Chagrin Falls Man Charged with Mail and Wire Fraud
|U.S. Attorney’s Office November 30, 2010|
Robert E. Alick was sentenced to 33 months’ imprisonment following his convictions by guilty plea to five counts of mail fraud, one count of wire fraud, and one count of corruptly endeavoring to obstruct the administration of the Internal Revenue laws, Steven M. Dettelbach, United States Attorney for the Northern District of Ohio, announced.
Alick, 61, of Chagrin Falls, Ohio, was also ordered to pay more than $570,000 in restitution to the IRS and over $550,000 in restitution to his fraud victims.
“This sentence reflects the fact that the defendant took advantage of several hospitals and did not meet his obligation to pay taxes,” Dettelbach said.
Alick operated a used medical equipment sales business in Beachwood, Ohio, through the following entities: Healthcare Imaging Solutions Corporation, ECT Medical Systems Inc., ECT Corporation, Second Source Medical Equipment Corporation, and Computer Remarketing Credit Corporation d/b/a DECT Imaging. As part of his guilty plea, Alick admitted that he used this series of corporations both as part of his fraudulent scheme (described below) and to avoid paying taxes.
Alick admitted that in connection to the mail and wire fraud counts, from July 2002 through April 2006, he engaged in a scheme to defraud the hospitals that were his customers through various means, including by taking substantial deposits that were supposed to be used to purchase medical equipment and failing to use such funds for the purchase of the equipment and failing to deliver the equipment, instead using the money on other things. Alick further admitted that he defrauded the following six hospitals: Toledo Hospital (Toledo, Ohio), Greene County Medical Center (Jefferson, Iowa), Canyon Surgery Center (Phoenix), North Suburban Surgery Center (Thorton, Colo.), Clarion Hospital (Clarion, Penn.) and Hugh Chatham Hospital (Elkin, N.C.).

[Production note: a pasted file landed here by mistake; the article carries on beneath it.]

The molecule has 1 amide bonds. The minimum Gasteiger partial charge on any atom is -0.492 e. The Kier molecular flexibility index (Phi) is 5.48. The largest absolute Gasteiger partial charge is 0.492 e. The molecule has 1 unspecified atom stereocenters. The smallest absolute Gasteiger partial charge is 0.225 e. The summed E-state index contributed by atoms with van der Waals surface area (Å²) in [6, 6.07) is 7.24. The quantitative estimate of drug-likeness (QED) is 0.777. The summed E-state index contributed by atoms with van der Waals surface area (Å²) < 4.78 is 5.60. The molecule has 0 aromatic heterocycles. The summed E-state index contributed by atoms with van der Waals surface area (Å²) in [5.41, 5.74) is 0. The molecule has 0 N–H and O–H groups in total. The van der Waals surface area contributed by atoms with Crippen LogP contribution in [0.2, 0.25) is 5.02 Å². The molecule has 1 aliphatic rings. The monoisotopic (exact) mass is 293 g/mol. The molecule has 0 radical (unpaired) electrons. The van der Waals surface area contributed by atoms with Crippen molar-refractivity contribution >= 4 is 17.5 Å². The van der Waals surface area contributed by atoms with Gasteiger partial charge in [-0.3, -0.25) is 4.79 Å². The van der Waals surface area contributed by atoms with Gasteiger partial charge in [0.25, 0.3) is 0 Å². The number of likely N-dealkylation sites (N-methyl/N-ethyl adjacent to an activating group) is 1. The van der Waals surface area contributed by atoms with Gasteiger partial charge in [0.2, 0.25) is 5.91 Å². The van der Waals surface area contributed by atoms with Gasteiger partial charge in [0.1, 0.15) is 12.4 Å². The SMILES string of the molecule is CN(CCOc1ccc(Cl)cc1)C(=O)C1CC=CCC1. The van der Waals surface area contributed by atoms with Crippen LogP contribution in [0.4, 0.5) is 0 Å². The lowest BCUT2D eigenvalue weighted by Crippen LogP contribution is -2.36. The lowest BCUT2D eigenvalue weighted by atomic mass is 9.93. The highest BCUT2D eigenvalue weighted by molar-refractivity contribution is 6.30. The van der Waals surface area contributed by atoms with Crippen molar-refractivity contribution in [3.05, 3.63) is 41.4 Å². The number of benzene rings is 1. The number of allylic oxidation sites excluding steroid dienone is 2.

Alick admitted that in connection with the tax crime, in addition to operating his business through a series of corporations, he engaged in an array of other activities to obstruct and impede the IRS. For instance, he admitted that although he caused his corporations to file quarterly employment tax returns from 2000 through part of 2003, he failed to cause them to file such returns from the end of 2003 through 2006. In addition, he admitted that during both periods, he caused these corporations not to pay over the employment taxes that they owed. Alick also admitted that he collected employment taxes from some employees, but not others.
Moreover, Alick admitted that he took various actions to deceive the IRS and to impede its efforts to collect these and other taxes from 2000 through 2006. He also admitted that he caused his corporations to fail to file corporate income tax returns from 2001 through 2006. Finally, Alick admitted that he made extensive use of cash to avoid making accurate records of his income, used nominee bank accounts to conceal his and his corporations’ income and assets from the IRS, and cashed checks from his business accounts in various ways to hide his financial activity from the IRS.
This case is being prosecuted by Michael L. Collyer and Tax Division trial attorney Patrick J. Murray, following an investigation by the Cleveland offices of the Federal Bureau of Investigation and Internal Revenue Service, Criminal Investigation Division.